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* Ask many patients and they will give you many ideas of how the care they have had could have been improved, or services been more convenient.
* If user involvement is to be meaningful we need to be willing to listen to the patient's and public's informed views and respond accordingly.
How can anyone disagree that everybody has the right to decide what treatment they will accept for their ill-health? Similarly, it seems right that the general public has a real say in how the health service is planned and delivered as it is their money that is funding it.
But in reality, many clinicians resist user involvement or merely pay lip service to it. Few patients receive sufficient information and support to make a really informed choice about what treatment to opt for, and those planning and delivering health services seldom seek out and heed the general public's views.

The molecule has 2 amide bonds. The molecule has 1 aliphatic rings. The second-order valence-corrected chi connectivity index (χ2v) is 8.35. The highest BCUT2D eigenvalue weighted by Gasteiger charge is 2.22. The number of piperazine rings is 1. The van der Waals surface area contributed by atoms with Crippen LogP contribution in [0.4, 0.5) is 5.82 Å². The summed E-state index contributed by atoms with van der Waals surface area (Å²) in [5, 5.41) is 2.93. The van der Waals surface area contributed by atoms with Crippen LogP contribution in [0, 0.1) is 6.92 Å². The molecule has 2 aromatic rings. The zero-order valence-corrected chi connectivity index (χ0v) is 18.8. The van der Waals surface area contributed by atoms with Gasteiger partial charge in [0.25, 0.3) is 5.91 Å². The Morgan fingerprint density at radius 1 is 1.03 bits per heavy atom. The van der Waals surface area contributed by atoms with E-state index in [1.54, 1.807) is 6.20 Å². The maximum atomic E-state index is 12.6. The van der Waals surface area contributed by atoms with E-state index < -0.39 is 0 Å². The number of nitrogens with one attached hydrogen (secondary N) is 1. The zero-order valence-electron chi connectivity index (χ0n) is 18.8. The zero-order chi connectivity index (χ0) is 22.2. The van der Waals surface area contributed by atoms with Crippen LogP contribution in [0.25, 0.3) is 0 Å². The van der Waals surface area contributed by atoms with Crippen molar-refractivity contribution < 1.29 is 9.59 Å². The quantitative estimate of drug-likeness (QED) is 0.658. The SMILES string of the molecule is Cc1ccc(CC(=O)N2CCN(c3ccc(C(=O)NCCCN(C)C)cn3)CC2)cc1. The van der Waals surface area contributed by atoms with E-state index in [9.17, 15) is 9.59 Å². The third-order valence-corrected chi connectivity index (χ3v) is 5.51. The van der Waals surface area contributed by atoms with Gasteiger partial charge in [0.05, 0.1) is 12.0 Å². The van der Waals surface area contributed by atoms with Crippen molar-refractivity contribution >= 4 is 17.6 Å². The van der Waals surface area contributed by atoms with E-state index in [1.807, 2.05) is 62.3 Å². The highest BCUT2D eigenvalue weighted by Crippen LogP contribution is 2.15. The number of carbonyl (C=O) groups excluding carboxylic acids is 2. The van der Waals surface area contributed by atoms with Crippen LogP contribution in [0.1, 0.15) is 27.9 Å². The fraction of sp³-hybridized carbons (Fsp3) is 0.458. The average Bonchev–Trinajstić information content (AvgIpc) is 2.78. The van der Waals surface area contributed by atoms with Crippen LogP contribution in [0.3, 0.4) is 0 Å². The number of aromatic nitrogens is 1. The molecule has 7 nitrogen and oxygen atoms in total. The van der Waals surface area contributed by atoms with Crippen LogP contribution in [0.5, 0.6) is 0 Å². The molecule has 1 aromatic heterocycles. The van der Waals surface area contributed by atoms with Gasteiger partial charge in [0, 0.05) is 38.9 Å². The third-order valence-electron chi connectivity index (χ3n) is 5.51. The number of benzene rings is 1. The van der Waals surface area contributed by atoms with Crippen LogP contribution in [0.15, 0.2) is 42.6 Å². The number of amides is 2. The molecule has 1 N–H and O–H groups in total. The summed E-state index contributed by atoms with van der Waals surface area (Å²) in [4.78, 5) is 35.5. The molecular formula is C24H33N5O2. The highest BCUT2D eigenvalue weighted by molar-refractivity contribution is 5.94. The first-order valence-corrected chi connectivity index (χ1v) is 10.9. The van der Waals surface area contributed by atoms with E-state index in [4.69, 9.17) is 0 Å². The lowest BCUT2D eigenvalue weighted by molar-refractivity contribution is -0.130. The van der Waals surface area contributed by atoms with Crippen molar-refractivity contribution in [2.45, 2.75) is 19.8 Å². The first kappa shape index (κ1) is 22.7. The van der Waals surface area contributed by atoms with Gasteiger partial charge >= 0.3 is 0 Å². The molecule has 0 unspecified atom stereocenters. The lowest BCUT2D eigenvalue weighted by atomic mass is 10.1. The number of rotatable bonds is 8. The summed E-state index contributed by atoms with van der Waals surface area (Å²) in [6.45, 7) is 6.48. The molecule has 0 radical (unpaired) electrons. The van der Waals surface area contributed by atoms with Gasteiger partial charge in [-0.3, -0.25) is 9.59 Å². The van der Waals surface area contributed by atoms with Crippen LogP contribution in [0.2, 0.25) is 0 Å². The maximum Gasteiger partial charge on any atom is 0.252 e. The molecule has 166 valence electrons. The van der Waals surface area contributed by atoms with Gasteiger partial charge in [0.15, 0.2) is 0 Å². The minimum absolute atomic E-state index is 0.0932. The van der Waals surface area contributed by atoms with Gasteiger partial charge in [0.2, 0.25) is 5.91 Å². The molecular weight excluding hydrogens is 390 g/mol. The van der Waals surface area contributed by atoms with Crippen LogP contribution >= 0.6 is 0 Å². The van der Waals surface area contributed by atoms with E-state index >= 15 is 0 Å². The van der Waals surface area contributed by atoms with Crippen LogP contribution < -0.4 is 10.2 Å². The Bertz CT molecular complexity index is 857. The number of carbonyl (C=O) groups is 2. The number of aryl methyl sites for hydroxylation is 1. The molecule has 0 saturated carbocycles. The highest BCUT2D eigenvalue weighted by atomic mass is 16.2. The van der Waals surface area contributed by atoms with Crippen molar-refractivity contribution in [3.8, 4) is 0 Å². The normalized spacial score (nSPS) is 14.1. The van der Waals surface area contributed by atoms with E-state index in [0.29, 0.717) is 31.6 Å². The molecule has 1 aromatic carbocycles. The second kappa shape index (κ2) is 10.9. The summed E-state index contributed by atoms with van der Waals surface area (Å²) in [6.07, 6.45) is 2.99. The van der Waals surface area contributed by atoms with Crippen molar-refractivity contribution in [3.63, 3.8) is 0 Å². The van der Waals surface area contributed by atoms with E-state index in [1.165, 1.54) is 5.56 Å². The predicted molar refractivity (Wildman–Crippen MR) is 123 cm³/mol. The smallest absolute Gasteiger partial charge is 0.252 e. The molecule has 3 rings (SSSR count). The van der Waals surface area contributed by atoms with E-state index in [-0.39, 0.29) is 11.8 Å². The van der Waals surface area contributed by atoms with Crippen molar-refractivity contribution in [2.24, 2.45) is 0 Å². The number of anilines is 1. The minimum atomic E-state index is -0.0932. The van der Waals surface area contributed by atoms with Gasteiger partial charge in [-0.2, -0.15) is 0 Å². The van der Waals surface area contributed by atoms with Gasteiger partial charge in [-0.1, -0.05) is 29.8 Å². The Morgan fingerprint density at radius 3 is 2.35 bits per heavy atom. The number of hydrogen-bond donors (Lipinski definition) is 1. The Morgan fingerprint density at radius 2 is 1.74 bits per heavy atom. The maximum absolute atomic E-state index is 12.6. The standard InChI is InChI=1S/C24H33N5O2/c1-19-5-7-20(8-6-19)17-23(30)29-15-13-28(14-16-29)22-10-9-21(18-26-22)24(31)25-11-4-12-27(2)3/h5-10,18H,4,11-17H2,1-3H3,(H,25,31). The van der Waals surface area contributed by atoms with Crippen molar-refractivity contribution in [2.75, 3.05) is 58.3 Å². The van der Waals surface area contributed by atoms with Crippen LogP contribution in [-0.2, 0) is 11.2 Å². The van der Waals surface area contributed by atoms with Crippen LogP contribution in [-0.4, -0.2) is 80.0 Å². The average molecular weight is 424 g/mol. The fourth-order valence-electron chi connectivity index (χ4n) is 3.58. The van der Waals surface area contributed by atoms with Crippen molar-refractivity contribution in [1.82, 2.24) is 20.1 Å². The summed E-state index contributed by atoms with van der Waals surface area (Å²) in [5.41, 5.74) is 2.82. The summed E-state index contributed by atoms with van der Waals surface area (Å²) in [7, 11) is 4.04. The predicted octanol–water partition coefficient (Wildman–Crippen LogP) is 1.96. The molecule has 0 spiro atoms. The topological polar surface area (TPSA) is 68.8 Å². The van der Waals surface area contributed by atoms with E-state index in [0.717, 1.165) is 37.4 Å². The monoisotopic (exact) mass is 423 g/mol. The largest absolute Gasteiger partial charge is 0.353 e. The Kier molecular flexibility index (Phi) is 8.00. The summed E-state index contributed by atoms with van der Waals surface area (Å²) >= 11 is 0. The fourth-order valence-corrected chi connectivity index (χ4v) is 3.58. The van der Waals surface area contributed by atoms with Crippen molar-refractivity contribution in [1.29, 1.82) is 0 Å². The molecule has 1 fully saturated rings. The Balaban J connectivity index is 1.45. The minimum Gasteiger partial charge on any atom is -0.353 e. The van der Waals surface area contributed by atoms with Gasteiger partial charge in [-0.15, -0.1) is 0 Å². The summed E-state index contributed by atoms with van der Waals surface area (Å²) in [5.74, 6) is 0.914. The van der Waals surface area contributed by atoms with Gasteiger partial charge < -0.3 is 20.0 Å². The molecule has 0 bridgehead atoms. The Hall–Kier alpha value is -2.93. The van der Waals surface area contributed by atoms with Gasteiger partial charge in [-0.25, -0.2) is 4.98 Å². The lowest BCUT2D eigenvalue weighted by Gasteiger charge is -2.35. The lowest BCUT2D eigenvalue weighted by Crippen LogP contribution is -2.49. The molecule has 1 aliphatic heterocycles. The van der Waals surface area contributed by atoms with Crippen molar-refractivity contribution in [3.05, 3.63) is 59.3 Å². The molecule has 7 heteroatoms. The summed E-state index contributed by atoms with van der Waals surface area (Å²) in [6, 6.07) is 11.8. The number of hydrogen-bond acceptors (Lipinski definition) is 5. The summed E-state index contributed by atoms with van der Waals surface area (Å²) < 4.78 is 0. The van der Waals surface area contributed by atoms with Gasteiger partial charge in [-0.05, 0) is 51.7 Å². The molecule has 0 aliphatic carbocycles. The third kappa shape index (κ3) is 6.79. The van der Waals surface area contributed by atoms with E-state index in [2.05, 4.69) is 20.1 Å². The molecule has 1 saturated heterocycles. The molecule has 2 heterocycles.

The culture of user involvement has been very much shaped by the departments of health in England, Scotland, Wales and Northern Ireland over the past few years.
The NHS Executive published a document in 1999 called Patient and Public Involvement in the New NHS. (1) This document advises those working in the NHS to:
* promote patients' participation in their own care as active partners with professionals
* enable patients to become informed about their treatment and care and to make informed decisions and choices about it if they wish
* involve patients and carers in improving service quality
* involve the public as citizens in health and health service decisionmaking processes.
Nurses and other health professionals remain to be convinced that these guidelines are the way forward. But ask many patients and they will give you many ideas of how the care they have had could have been improved, or services been more convenient.
NHS consumers can be defined as (5):
* patients and potential patients …